Quite often eggs were carried in the meat compartment also because they had to be somewhere and there was no other good place to put them. ‘Babe' generally didn’t have many eggs because all the farmers had their own chickens. She did sometimes carry and sell biddies (small chicks) but these required a lot of care and were not taken often. The hams were hung from the ceiling by wires and hooks and would swing as the old store moved over the rough roads that Jack Jones had not gotten to with his road scrape in a while.


On occasion, especially after heavy rains, some parts of the old roads would be nothing but red clay and very easy to get stuck in. You could generally see the bad places because there would be a lot of cut limbs and brush in the clay where people had been stuck before and used the limbs for some traction.


Let’s get to some of the other parts of the rolling store. What a fine thing to behold! 


First, the medicines which were second in importance to the tobacco section. ‘Babe’ had the old standbys castor oil, tins of aspirin, Epson salts, Stanback and BC headache powders, Carter’s Little Liver pills, iodine, rubbing alcohol, and even some bandages and tape. And, Mercurochrome, Vicks VaporRub, beef tallow, mustard (for plasters), plus an assortment of other vitals.


The biggest sellers were the tobaccos - most people use one or the other of the several choices and somethings more than one. There was Rooster snuff, Prince Albert smoking tobacco, Camel, Lucky Strike, Chesterfield, and Kool cigarettes, cigarette papers for roll-you-ons to save money since the cigarettes were all of 10 cents a pack! Then there were several types of chawing tobacci with Bull ‘Dern’ Durham a primary item. By the way, a lot of farmers smoked pipes and again the Prince Albert worked well. The pipes could be made of corn cobs with either small bones or small tubes stuck in the piece of cob to put in your mouth.


In the grocery section were cooking oils of two or three varieties, favoring (some had high alcohol content and during Prohibition were big sellers), meal, flour, salt, soda, baking powder, sugar, Pet milk among others.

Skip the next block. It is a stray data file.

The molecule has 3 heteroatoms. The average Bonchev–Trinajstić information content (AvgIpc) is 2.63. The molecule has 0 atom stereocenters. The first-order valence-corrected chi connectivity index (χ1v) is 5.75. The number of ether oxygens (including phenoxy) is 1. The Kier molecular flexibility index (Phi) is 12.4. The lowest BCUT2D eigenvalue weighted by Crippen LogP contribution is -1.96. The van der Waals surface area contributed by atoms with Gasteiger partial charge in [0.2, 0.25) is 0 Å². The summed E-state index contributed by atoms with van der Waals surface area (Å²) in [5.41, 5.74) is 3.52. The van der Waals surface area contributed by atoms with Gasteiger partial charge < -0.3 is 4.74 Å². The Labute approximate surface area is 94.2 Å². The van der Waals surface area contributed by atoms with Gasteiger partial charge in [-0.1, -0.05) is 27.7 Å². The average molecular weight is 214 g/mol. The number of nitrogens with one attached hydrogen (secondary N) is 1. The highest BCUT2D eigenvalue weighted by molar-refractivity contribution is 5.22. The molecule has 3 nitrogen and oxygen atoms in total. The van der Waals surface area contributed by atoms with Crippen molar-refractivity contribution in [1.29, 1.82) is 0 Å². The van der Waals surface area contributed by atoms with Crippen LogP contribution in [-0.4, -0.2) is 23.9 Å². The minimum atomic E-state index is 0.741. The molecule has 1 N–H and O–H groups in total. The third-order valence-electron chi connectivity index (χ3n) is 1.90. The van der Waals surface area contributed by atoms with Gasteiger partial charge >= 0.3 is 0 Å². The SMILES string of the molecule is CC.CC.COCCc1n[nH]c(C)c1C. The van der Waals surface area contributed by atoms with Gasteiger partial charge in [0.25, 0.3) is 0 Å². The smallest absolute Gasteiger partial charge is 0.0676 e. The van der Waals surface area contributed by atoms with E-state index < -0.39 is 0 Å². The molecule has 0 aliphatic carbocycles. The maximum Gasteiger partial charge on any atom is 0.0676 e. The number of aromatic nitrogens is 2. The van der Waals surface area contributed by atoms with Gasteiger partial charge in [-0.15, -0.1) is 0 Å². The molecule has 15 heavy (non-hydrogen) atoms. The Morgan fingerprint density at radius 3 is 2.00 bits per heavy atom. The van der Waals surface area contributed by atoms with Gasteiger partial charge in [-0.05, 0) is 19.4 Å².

And, let’s not forget the clothing section with overalls, some work shoes, socks, cloth shoes for picking cotton (they were literally made out of thick cloth), underwear, Ladies things, diapers, childrens’ clothes, work pants, and two or three types of hats both for dress and for working.


One section in the middle had various rolls of cloth with a measuring tape on the shelf to allow cutting the right length, sizers, needles, and thread.


There was one area with items like turpentine, kerosene, kerosene lamps, candles, and matches.


Another had shotgun shells and cartridges and you could order pistols or shotguns if you needed one. There were fish hooks, lines, and sometimes strapped to the top of the bus, cane poles for the farmers that didn’t want to cut a limber limb to fish with or just use set hooks.


Since there were some cars and trucks on farms, inner tubes, patches with the glue, and air pumps and car jacks were available. Grease for axels was carried and mule and horse harnesses and rope. Even a few milking cans could be found among pots and pans that rattled and clanged as the old rolling store went down the road.


It was impossible for ‘Babe’ to carry everything people might want so she carried old Sears and other catalogs so people could look to see what might be ordered and delivered at some time in the future. (I suspect the older Sears found other uses.)


Those might be the hard times of the past, but they were among the best times of my life.


Samson was a great place to grow up - just ask anyone who ever lived there.

First Funeral